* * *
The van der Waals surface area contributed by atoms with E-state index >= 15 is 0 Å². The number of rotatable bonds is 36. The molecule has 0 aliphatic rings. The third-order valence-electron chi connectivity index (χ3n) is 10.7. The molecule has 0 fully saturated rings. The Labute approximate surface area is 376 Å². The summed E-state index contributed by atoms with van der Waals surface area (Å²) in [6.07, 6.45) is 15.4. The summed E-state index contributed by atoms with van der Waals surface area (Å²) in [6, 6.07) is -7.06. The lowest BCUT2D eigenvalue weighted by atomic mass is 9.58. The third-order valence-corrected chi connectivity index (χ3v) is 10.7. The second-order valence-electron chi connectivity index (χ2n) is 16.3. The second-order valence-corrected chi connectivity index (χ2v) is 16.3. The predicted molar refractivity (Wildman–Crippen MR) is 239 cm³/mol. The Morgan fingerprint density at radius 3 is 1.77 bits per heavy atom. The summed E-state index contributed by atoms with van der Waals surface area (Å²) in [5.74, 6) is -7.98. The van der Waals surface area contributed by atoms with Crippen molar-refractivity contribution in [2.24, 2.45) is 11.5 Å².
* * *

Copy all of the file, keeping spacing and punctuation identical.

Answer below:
The van der Waals surface area contributed by atoms with E-state index >= 15 is 0 Å². The number of rotatable bonds is 36. The molecule has 0 aliphatic rings. The third-order valence-electron chi connectivity index (χ3n) is 10.7. The molecule has 0 fully saturated rings. The Labute approximate surface area is 376 Å². The summed E-state index contributed by atoms with van der Waals surface area (Å²) in [6.07, 6.45) is 15.4. The summed E-state index contributed by atoms with van der Waals surface area (Å²) in [6, 6.07) is -7.06. The lowest BCUT2D eigenvalue weighted by atomic mass is 9.58. The third-order valence-corrected chi connectivity index (χ3v) is 10.7. The second-order valence-electron chi connectivity index (χ2n) is 16.3. The second-order valence-corrected chi connectivity index (χ2v) is 16.3. The predicted molar refractivity (Wildman–Crippen MR) is 239 cm³/mol. The Morgan fingerprint density at radius 3 is 1.77 bits per heavy atom. The summed E-state index contributed by atoms with van der Waals surface area (Å²) in [5.74, 6) is -7.98. The van der Waals surface area contributed by atoms with Crippen molar-refractivity contribution in [2.24, 2.45) is 11.5 Å².